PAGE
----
Mom Goes Camping

How to Make a Fire in the Rain

how to make a fire in the rain

When it rains, you are best off waiting in your dry shelter instead of making a fire.  However, there are plenty of situations where you’d want to make a fire in the rain.

For me, I usually end up making a fire in the rain while camping simply because I don’t want to be cooped up in the tent.  And it makes me feel like a badass when I get a roaring fire going despite the wetness. 😉

 

It’s Not Hard to Make a Fire in the Rain…

The problem isn’t making a fire in the rain.  The problem is keeping a fire going.

Be warned that you’ll need a lot of tinder (tiny, dry, and ideally fluffy) and kindle (sticks about the width of your finger).

Also, don’t bother with this unless you’ve got good rain gear.  Obviously you need a rain jacket.  I am also a huge fan of rain pants, even though they make me look like I’m in an MC Hammer video from the 90s.  You can see my picks for the best rain pants here.

 

Step 1: Choose the Right Spot

The problem with making a fire in the rain is that the rain will quickly douse out your fire.  Since your wood will get all wet, you’ll also end up with a lot of smoke.

In light rains, this isn’t really an issue because the raindrops will evaporate before hitting the fire.

Or, if you build a HUGE fire, then even the water from a huge downpour will evaporate before it hits the flames.  But I doubt you want to go and collect that much firewood when it is pouring rain.

To keep your fire going in the rain, you’ll need some sort of natural protection.  Don’t do anything stupid like trying to make your fire under your tent’s rain fly.  You’ll end up burning down your tent.  Or you’ll get carbon monoxide poisoning

Instead…

  • Look for natural outcroppings to build your fire under, like under thick tree branches, under uprooted trees, or a cliff overhang
  • Prop layers of fuel wood over your fire pit.  These will keep rain from getting to the fire below.
  • Build a loue tent with your tarp
Make your fire at the mouth of the loue tent to keep the rain out of it.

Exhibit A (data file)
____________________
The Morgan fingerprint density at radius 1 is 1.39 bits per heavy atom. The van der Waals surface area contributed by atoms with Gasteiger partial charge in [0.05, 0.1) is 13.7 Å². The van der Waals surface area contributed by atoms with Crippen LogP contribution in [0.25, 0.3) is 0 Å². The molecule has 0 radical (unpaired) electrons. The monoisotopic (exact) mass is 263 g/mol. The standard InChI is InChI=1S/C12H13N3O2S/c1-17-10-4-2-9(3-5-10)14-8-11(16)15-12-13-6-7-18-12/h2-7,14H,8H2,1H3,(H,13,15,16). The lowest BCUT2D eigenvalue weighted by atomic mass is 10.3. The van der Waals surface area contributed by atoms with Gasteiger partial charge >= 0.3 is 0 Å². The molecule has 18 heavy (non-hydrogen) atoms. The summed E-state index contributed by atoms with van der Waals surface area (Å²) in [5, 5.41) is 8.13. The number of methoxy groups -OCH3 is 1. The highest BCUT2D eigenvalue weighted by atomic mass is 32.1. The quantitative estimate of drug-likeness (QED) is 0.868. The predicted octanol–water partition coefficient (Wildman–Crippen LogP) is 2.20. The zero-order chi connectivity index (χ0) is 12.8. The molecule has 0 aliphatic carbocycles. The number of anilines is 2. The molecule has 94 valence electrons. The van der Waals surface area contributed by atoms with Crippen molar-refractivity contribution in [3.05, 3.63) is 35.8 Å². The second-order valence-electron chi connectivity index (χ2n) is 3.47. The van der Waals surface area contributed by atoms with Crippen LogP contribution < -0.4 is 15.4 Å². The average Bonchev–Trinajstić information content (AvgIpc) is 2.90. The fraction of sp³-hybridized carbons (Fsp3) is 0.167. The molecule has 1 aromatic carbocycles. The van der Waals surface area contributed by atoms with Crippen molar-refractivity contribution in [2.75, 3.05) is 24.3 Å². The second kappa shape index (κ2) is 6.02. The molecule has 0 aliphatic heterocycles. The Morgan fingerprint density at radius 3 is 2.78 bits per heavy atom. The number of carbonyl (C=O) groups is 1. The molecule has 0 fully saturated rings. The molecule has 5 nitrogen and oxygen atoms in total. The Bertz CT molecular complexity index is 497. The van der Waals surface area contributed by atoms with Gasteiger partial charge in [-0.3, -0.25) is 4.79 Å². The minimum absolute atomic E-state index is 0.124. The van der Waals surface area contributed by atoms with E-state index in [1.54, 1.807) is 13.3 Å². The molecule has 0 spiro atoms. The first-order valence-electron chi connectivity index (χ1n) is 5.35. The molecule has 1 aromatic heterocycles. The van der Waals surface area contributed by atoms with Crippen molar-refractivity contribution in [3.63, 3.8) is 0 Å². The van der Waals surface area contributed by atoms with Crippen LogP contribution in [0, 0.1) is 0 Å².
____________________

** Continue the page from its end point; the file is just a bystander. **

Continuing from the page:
Make your fire at the mouth of the loue tent to keep the rain out of it.

 

Step 2: Find Dry Tinder and Kindling

Tinder = small, fluffy, dry and ignites very easily (not the dating site 😉 )

Kindling = small branches and twigs; you use your tinder to light the kindling

Fuelwood = larger pieces of wood that keep your fire burning

It doesn’t matter if your fuel wood is wet.  Just put it near the fire and it will dry out.  But your tinder and kindling must be dry if they are going to ignite.

 

Finding Dry Tinder

You may get lucky and find dry tinder underneath bushes.  However, your best bet is to make your own tinder.

  • Shave a stick: Using your knife (you brought one, right? I like these cheap survival knives)), peel the wet bark off of a stick. Then hold your knife perpendicular to the stick and start shaving it.  You’ll get lots of little dry pieces of wood.  These ignite quickly.
  • Make a featherstick: Or you can use your knife to make a featherstick.  The video below shows you how to do it.

Bringing Your Own Tinder/Firestarter

If I know that it will be rainy when I go camping, I will be prepared like a scout and bring a firestarter along.  Some options:

  • Dryer lint
  • Cotton ball with petroleum jelly: Rub some petroleum jelly on a cotton ball and then wrap it up in a piece of tinfoil.  When it’s time to light your fire, just cut an X in the tinfoil and light.  The petroleum jelly will burn for a while.
  • Tea bags dipped in wax
Tea bag dipped in wax makes a great firestarter

Tea bag dipped in wax makes a great firestarter

 

Dry Kindling

You can usually find some dry kindling under bushes.  Or, just use your knife to peel the wet bark off of thin branches.

You can also baton wood with your knife.  This basically means that you split the wood down the middle.  Voila!  Inside the branch you will find dry wood.

Ontario RAT-3 outdoor knife

This is a great knife for camp tasks like making dry tinder or kindling. Get it here.